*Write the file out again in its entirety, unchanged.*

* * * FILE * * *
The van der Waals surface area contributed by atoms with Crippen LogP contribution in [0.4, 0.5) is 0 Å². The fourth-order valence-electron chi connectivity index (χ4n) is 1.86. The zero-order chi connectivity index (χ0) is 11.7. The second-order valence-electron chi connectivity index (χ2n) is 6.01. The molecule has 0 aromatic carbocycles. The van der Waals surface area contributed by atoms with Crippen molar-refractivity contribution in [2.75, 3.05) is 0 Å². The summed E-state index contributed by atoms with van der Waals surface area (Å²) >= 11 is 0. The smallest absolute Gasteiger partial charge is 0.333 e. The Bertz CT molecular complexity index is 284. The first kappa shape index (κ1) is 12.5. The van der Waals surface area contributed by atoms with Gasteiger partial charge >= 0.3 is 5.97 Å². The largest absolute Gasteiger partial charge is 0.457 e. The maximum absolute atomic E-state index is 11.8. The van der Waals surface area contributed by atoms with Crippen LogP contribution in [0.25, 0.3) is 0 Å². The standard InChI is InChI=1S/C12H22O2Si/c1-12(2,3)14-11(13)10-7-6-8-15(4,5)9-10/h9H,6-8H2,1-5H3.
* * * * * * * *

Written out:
The van der Waals surface area contributed by atoms with Crippen LogP contribution in [0.4, 0.5) is 0 Å². The fourth-order valence-electron chi connectivity index (χ4n) is 1.86. The zero-order chi connectivity index (χ0) is 11.7. The second-order valence-electron chi connectivity index (χ2n) is 6.01. The molecule has 0 aromatic carbocycles. The van der Waals surface area contributed by atoms with Crippen molar-refractivity contribution in [2.75, 3.05) is 0 Å². The summed E-state index contributed by atoms with van der Waals surface area (Å²) >= 11 is 0. The smallest absolute Gasteiger partial charge is 0.333 e. The Bertz CT molecular complexity index is 284. The first kappa shape index (κ1) is 12.5. The van der Waals surface area contributed by atoms with Gasteiger partial charge >= 0.3 is 5.97 Å². The largest absolute Gasteiger partial charge is 0.457 e. The maximum absolute atomic E-state index is 11.8. The van der Waals surface area contributed by atoms with Crippen LogP contribution in [0.25, 0.3) is 0 Å². The standard InChI is InChI=1S/C12H22O2Si/c1-12(2,3)14-11(13)10-7-6-8-15(4,5)9-10/h9H,6-8H2,1-5H3.